Background Note: Cowboy, as you know, is one of our cats. She is big and friendly and doesn’t suffer fools gladly. She naps a lot. All of which helps with this ongoing project I have going on…

It’s called “Things on Cowboy’s Head” and I am just seeing what I can balance on the top of her head when she’s amenable to that. It’s been fun so far, and she seems quite happy to play along. (She just moves when she doesn’t want to participate.)

(Cowboy’s posts are all gathered in one spot on her own blog.)

A Sensible Life – Mary Wesley (1990)

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Life has been a bit busy lately so not as much reading as I’d like. However, I did finish Mary Wesley’s A Sensible Life which was mostly good. (Almost put it down after a slow beginning but then it picked up and got much better.)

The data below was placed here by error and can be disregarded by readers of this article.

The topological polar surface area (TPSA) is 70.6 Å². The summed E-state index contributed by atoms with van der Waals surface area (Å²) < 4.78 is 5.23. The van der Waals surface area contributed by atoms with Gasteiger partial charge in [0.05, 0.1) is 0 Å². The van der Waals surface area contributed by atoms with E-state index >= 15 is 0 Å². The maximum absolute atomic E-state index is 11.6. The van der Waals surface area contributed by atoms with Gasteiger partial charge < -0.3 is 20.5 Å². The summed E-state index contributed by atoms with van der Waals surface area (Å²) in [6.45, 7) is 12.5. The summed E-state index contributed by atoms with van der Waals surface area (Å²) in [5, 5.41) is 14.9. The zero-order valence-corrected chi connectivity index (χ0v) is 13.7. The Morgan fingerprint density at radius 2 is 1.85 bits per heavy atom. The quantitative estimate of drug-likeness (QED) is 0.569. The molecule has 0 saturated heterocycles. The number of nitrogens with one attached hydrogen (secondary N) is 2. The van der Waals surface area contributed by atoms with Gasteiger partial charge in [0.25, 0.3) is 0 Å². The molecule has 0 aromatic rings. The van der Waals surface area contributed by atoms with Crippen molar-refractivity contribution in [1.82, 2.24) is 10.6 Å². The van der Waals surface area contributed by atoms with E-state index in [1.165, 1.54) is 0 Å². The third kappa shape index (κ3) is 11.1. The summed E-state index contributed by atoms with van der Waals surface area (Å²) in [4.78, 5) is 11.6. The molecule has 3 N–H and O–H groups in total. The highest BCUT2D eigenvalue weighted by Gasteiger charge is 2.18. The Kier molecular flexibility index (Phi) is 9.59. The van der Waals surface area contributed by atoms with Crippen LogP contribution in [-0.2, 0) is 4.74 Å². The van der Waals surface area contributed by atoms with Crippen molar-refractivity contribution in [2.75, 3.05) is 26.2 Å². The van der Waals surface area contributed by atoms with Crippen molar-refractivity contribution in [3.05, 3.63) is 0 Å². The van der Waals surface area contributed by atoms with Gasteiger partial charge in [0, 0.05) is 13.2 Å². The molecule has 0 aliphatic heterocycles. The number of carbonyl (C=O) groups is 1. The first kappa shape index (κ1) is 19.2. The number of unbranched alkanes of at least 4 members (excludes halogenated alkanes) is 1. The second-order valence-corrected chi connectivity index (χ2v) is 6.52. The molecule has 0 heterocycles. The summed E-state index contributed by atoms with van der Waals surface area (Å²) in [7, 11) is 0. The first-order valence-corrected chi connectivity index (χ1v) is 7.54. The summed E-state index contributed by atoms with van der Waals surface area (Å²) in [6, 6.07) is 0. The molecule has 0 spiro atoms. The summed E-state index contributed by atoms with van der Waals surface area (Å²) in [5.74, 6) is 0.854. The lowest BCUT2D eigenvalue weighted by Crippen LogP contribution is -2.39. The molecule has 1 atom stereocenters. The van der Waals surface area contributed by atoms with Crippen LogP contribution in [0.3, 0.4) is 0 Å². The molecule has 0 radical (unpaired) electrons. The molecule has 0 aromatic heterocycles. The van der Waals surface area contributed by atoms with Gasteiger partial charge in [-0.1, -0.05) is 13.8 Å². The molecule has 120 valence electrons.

It was a good read, except that it was one of those reads where there’s not a lot to say afterwards. I quite like Wesley’s books in general and this was on the TBR pile. It’s not a keeper.

I just learned about Wesley’s life. Her bio reflects that she was a bit crabby for a lot of her life, and there are times in her books when you can see this. One notable tidbit about her:

Late in life, Wesley ordered her own coffin from a local craftswoman and asked that it be finished in red lacquer. She kept it as a coffee table for some time in her sitting room and requested that a photographer from a large magazine feature take a picture of her sitting up in it. The idea was politely declined. :-)